People quit because BJJ is expensive

Sometimes, the financial situation of people changes drastically, due to one reason or another. Training BJJ can be expensive, depending on where you live and train. More about the cost comparison of BJJ in this post.

People quit because they started BJJ for self-defense

Some people start BJJ purely for self-defense purposes. As soon as they feel like they know enough and are not progressing as fast, they might quit.

It is true that if you get a blue belt in BJJ, you are way better off than the majority of people in self-defense situations. Therefore, after reaching a blue belt, for example, if you trained only for self-defense, you might feel the urge to quit and use the time for something else. Maybe switch to another different type of martial art.

Should you quit Brazilian jiu-jitsu?

The choice of whether you should quit or not is in your hands. BJJ comes with the cost of money, time and potential injuries. It also has a lot of benefits, such as staying in shape, maybe losing weight, learning new techniques, and potentially developing as a person.

I think BJJ is a great sport, and you should not quit without a good reason. More about reasons to train BJJ in this post.

Is BJJ safe?

BJJ overall is safe for being a martial art. There are no kicks or punches in BJJ, and it focuses mostly on ground fighting, which makes the risk of hitting your head smaller. More about the safety and dangers of BJJ in this post.

Why white belts quit BJJ

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White belts might quit because BJJ was too hard for them. They expected it to be easy, like the black belts in YouTube who make bigger guys tap out.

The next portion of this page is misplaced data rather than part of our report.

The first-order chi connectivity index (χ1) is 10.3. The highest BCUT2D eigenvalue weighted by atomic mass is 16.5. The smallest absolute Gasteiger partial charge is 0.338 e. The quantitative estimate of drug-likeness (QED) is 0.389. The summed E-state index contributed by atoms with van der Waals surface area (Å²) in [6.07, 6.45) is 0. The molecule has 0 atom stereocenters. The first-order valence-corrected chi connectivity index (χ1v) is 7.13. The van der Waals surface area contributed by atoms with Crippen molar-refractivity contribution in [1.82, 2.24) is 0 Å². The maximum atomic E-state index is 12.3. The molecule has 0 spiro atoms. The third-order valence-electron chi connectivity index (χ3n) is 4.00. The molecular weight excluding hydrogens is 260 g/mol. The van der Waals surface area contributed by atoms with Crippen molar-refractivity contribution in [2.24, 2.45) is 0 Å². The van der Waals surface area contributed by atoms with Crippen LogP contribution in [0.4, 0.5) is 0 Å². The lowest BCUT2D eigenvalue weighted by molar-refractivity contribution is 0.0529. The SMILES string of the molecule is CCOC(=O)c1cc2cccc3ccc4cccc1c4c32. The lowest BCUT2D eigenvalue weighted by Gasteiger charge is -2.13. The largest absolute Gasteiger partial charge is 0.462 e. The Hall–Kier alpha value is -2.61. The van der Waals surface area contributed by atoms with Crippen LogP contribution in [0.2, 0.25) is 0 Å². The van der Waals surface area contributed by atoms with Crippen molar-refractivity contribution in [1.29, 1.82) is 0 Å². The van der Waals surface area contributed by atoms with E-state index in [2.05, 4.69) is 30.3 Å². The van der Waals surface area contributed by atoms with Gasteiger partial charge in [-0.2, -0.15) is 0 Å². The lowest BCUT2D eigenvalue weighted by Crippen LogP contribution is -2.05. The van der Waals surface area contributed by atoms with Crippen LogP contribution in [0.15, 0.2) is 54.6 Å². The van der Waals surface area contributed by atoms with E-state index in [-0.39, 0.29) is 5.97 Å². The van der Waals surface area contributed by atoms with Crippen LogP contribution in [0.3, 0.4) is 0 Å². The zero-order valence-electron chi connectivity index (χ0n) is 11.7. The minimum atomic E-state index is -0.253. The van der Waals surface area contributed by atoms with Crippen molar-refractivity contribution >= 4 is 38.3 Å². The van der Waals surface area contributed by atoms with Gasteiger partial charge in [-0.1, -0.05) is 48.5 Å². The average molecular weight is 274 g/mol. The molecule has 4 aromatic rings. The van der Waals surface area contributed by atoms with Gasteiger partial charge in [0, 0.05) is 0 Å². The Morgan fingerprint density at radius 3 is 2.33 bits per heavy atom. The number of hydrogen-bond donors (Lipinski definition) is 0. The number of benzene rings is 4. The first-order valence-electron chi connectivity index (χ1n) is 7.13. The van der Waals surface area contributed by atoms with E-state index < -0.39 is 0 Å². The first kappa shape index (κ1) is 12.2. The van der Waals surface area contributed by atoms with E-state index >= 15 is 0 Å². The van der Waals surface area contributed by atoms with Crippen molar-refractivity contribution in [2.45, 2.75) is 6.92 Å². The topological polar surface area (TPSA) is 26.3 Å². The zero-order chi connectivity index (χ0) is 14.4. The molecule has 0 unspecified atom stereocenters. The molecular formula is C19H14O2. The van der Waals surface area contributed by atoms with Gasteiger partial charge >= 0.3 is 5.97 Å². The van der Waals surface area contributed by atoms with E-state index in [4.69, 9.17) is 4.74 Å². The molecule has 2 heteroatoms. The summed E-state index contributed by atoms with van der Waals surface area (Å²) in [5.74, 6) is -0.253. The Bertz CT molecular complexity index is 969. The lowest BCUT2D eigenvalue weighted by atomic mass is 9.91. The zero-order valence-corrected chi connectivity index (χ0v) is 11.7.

Maybe they don’t have enough time, or their financial situation has changed. I think the most common reason is that they simply didn’t enjoy BJJ as much, and they just wanted to test the waters.

Why blue belts quit BJJ

When becoming a blue belt, progress in BJJ seems much slower. This might lead to boredom and plateau, that you are not getting anywhere.

People who achieve blue belts might want to try something else. Learn something new, as it feels like they already know enough of one sport.

Final thoughts

People can quit BJJ or any other hobby for various different reasons. At the end of the day, the reason might be anything. It is hard to tell, but overall, these are some of the common reasons people quit BJJ.

For others, BJJ is the best martial art they could hope for. For others, it just is not. It is a question of preference.

Other BJJ-related posts can be found here.

Hopefully this was helpful to you, have a nice day!


What is Brazilian jiu-jitsu?

Brazilian jiu-jitsu is a martial art that focuses on ground fighting. This means it focuses on taking the fight to the ground and finishing the fight with joint locks or chokeholds. Brazilian jiu-jitsu was developed around 1920’s, and was modified from judo. Nowadays, Brazilian jiu-jitsu is an essential martial art for MMA.